- Now start a new PuTTY session with the new IP you assigned. I had selected the IP so that the Raspberry Pi works with my Wifi router as well and since I have still kept it there and it is connected to Internet, I can isntall a few more things, if you cannot access Internet after changing IP, do these steps and any other online installation BEFORE changing the IP.
- Update the package list by entering
sudo apt-get update
- To install TightVNC, enter
sudo apt-get install tightvncserver
it will ask for disk spacce usage press Y.
- Run VNCServer for the first time to set up passwords, by entering
the 1 is the VNC Server port number.
set password, 8 characters. I did not set any view-only password so left it blank.
- To install some essentials for C/C++ programming, enter
sudo apt-get install build-essential
[I found out later that it is already installed]
- Installing the RPi.GPIO Python module
sudo apt-get install python-rpi.gpio
sudo apt-get install python-rpi.gpio
This much should be enough for most, however, I installed/downloaded a couple more things
- Python Development toolkit
sudo apt-get install python-dev
sudo apt-get install python-smbus
- I2C Tools Utility
sudo apt-get install i2c-tools
- installed GIT
sudo apt-get install git
- Cloned of Adafruit’s Raspberry pi code library
git clone http://github.com/adafruit/Adafruit-Raspberry-Pi-Python-Code.git
- Cloned Wiring-Pi Library
git clone git://git.drogon.net/wiringPi
- Installed Arduino
sudo apt-get install arduino
- Load and Enable I2C modules at boot time by editing the file modules in /etc/
sudo nano /etc/modules
add the following 2 lines at the end of the file:
save and exit, Ctrl+X, then Y, then Enter
open another file:
sudo nano /etc/modprobe.d/raspi-blacklist.conf
comment the following 2 lines by adding a # at the start.
save and exit, Ctrl+X, then Y, then Enter
- UPDATE: Installing Mono for C# Development
sudo apt-get install mono-complete
the installation may take some time, but after it is done, you can use CSharp by typing in
More information at: http://www.amazedsaint.com/2013/04/hack-raspberry-pi-how-to-build.html
Accessing Raspberry Pi via VNC
After boot and login via PuTTY, type in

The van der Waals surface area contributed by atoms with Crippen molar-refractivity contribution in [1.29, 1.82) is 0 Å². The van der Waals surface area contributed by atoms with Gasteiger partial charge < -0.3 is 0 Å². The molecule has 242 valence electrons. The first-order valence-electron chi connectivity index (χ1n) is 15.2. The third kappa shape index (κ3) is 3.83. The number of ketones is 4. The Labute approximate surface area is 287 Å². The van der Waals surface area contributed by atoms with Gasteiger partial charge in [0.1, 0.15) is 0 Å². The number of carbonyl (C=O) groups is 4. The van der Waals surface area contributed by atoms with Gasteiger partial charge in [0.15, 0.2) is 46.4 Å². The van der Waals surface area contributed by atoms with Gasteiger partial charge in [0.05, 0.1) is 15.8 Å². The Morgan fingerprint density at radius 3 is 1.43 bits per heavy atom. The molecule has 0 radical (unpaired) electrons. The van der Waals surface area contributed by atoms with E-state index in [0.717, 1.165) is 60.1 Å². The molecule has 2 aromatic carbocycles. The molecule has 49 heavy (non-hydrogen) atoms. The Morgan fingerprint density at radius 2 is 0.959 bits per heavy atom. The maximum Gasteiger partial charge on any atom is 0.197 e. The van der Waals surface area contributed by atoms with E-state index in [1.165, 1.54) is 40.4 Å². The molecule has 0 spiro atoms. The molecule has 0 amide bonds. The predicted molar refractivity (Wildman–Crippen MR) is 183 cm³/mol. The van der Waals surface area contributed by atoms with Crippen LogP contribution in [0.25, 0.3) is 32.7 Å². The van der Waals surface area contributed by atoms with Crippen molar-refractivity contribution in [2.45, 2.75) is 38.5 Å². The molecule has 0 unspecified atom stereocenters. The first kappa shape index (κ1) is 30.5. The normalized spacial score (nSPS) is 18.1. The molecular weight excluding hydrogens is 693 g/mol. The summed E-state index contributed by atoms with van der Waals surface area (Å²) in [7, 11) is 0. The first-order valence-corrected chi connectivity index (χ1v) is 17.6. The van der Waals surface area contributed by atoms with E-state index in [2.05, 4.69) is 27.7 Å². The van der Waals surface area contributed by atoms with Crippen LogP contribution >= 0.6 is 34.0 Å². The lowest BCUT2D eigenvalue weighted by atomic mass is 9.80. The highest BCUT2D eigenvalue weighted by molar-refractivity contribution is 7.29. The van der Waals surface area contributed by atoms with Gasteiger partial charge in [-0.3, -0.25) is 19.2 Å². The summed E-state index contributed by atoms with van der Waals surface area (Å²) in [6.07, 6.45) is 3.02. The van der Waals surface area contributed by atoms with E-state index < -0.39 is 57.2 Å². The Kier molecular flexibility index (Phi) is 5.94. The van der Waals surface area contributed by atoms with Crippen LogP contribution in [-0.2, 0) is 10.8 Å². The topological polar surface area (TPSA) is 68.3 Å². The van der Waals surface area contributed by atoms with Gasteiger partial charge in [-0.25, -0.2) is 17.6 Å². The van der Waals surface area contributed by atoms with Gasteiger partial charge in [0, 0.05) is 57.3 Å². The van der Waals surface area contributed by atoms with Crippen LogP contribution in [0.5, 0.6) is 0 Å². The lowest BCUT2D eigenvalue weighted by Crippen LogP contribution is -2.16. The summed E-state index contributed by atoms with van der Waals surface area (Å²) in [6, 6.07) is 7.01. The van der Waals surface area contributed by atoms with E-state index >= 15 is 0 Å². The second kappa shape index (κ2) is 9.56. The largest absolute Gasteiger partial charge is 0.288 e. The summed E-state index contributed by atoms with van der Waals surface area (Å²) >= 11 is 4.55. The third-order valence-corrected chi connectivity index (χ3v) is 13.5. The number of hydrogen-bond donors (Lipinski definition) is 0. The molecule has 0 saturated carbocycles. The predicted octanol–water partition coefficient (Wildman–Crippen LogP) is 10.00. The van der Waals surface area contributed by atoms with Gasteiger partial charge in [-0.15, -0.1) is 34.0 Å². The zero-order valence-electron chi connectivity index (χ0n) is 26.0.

to start the VNC Server at port 1, you should have UltraVNC or some other VNC viewer application installed on your PC, start the viewer and put in the IP of Raspberry Pi along with port number. Connect, enter password and you are now logged in.
To start the VNC Server with specific options, you can use
vncserver :1 -geometry 1280x800 -depth 16 -pixelformat rgb565:
or see the vncserver help yourself to find out more options.
Accessing Raspberry Pi directly from PC
If you are like me, you want to access the Raspberry Pi directly from your PC/Laptop without router etc in between.
to do this, you will need the following, besides a Raspberry Pi and your Laptop.
— An Ethernet cable, cross connection is preferred.
— Raspberry Pi set at some STATIC IP, mine is set as follows:
Set the IP settings of your PC Ethernet adapter as follows:
Now start a new PuTTY session and do as follows, (start VNCServer)
Login to VNCServer by using the VNC Viewer application, see how the port number is added with the IP address.
FINALLY, Raspberry Pi desktop, accessed from a PC, directly via a LAN Cable, without any Switch or Router.
Note: Most of the stuff mentioned and steps taken and commands used were taken from different websites, some of the ones worth mentioning are:
I am reading “Surely You’re Joking, Mr. Feynman!: Adventures of a Curious Character” [Google Books] a book/collection of reminiscences by the Nobel Prize-winning physicist, Richard Feynman – found the book at the same market from where I found the Newness Electrical Engineering book.
I bought the book as I have heard quite a few lectures of Mr. Feynman on youtube and wanted to know a bit more about him, found the book by sheer chance so I bought it for Rs. 20. Some of the pages that I read today seem to perfectly describe the status of education system in Pakistan – the part is in which Mr. Feynman talks about his visit of Brazil in 1950 when he stayed there for about 10 months teaching Physics to University students. His remarks would be same if he visits Pakistan today, so when reading the below text replace Brazil with Pakistan and it will feel like our home country.
It is a long read, about 8 pages so read on if you have time now or read later or not, see it from a teacher’s perspective and see how we as students are doing and check if the same habits are found within us or not. I don’t know how Brazil is these days, but we are 63 years in future now…!
If you have survived so far and read all of the above, I would love to hear your remarks about it.
P.S. I do NOT own the rights to this book and do not claim this to be my work – for any legal matters.